The dilemma the world faces today is reminiscent of the dilemma I personally witnessed witnessed growing up in Brazil in the 1950s and 1960s. In those days, Brazil was forever "the land of the future" - a future that never seemed to arrive. The main reason: In response to demands by a population desperately anxious for a better life, politicians routinely sought to create an artificial prosperity ... by inflating the money supply. But when they inflated the money supply, they debased the currency .. When they debased the currency, they destroyed the purchasing power of salaried workers, and ... That destruction, in turn, added a whole new layer to the impoverished classes, bringing even more desperation and demands for a better life.
In short, the zeal to escape from poverty generated inflation; and the inflation created still more poverty.
At the time, most economists didn't get it. They theorized about inflation from 30,000 feet up. But they had little concept of what was happening on the ground. So when I was 23, I returned to Brazil, camera and notebook in hand, to document the vicious cycle of poverty and inflation. Brazil's mandate to push for growth at any and all costs had driven the cruzeiro into the gutter. The country had suffered the most massive inflation of any large country since Germany after World War I. And it was ongoing. In rural areas I visited, this meant that a family's earnings were so devalued - and the cost of basics so inflated - every family member had to work, and it was impossible for parents to care for children at home. The children had to sit in the fields, fending for themselves. Pre-teens cared for 5-year-olds. 5-year-olds cared for toddlers. Many were entirely on their own.
In urban areas, the situation was equally desperate. While the real value of wages plunged, the price of food surged. So, any food that could be stored was stockpiled, and most merchants hoarded the stockpiles in anticipation of even higher prices. In warehouses throughout the country, sacks of rice and beans were piled high, while traders waited for raging inflation to drive their commodities up in value. Even if a significant percentage of their inventories rotted, they still held out for higher prices. Acute shortages drove values up; and higher values caused even more shortages.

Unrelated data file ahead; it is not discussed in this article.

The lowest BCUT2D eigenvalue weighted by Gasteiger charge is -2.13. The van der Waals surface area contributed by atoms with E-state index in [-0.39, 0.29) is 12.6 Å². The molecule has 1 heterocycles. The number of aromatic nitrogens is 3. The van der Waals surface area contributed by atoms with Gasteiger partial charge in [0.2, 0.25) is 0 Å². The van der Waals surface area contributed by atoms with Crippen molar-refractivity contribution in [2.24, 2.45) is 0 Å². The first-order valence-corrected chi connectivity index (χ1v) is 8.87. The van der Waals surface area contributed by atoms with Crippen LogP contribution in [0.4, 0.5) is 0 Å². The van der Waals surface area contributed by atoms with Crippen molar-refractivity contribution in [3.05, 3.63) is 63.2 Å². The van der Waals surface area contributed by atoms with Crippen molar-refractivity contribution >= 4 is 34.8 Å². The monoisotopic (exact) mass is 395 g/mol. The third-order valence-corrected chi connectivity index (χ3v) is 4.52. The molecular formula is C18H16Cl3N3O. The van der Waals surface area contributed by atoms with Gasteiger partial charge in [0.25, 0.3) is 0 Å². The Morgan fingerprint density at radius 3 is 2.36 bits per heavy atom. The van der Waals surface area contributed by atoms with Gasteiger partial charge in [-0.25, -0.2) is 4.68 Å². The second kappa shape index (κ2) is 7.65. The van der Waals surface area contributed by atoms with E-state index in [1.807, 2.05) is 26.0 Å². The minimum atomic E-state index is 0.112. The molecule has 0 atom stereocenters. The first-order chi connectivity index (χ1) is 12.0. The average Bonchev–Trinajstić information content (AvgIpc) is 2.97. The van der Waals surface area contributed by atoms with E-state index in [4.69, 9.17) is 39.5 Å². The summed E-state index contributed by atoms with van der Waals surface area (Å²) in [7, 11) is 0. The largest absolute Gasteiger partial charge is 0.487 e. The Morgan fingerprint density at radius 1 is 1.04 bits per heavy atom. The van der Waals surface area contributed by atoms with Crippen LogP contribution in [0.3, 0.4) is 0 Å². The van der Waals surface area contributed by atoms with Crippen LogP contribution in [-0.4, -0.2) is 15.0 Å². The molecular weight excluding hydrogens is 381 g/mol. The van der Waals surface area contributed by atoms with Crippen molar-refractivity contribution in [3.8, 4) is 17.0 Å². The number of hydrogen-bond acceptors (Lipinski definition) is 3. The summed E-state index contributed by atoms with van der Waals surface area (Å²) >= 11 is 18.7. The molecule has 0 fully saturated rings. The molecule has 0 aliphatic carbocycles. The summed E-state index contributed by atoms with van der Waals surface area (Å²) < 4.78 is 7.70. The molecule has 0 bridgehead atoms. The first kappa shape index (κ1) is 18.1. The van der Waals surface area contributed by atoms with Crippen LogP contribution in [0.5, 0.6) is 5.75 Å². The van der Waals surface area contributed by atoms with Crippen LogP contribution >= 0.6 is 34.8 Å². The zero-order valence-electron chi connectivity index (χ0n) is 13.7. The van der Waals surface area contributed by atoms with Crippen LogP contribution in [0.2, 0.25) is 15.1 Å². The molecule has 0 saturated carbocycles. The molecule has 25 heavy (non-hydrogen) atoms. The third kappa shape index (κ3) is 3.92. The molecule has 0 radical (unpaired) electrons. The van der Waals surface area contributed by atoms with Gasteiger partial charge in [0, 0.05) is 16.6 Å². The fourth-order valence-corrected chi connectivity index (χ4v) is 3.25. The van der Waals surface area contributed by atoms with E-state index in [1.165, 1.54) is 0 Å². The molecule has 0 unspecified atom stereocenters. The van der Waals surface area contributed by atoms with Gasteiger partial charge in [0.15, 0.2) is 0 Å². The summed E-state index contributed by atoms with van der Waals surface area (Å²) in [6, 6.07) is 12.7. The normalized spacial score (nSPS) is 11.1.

Some Lessons for Today
That was nearly four decades ago, when the world's population was roughly half what it is now. And that was Brazil, which, relatively speaking, was actually less destitute than many other countries. Now, we see a situation in other regions of the world that's far worse, plus a new cycle of poverty and inflation just beginning to unfold.
In the Congo, for example, a relatively unknown war that began roughly eight years ago, has left 4 million dead - more than the total fatalities suffered by both American and Japanese troops during all of World War II. The destruction of crops is enormous; the relative cost of food, outrageous. In oil-rich Angola, a massive cholera epidemic has erupted - almost entirely due to water contamination on the grandest scale ever witnessed in any region on the planet. In most of sub-Saharan Africa, South America and South Asia, we see similar scenarios under way or in the making. These, in turn, are what are driving the millions of immigrants to Europe and North America.
It's a Malthusian nightmare, and it's starting to occur right now.
The outlook is so obviously desperate that even some of the richest and most famous individuals on the planet - people who in past eras might have turned a blind eye - have decided they can't ignore it any longer. Rock singer Bono has sidetracked his career to help restore some semblance of hope. Bill Gates has just announced his departure from Microsoft to dedicate the rest of his life to his charitable foundation with similar goals.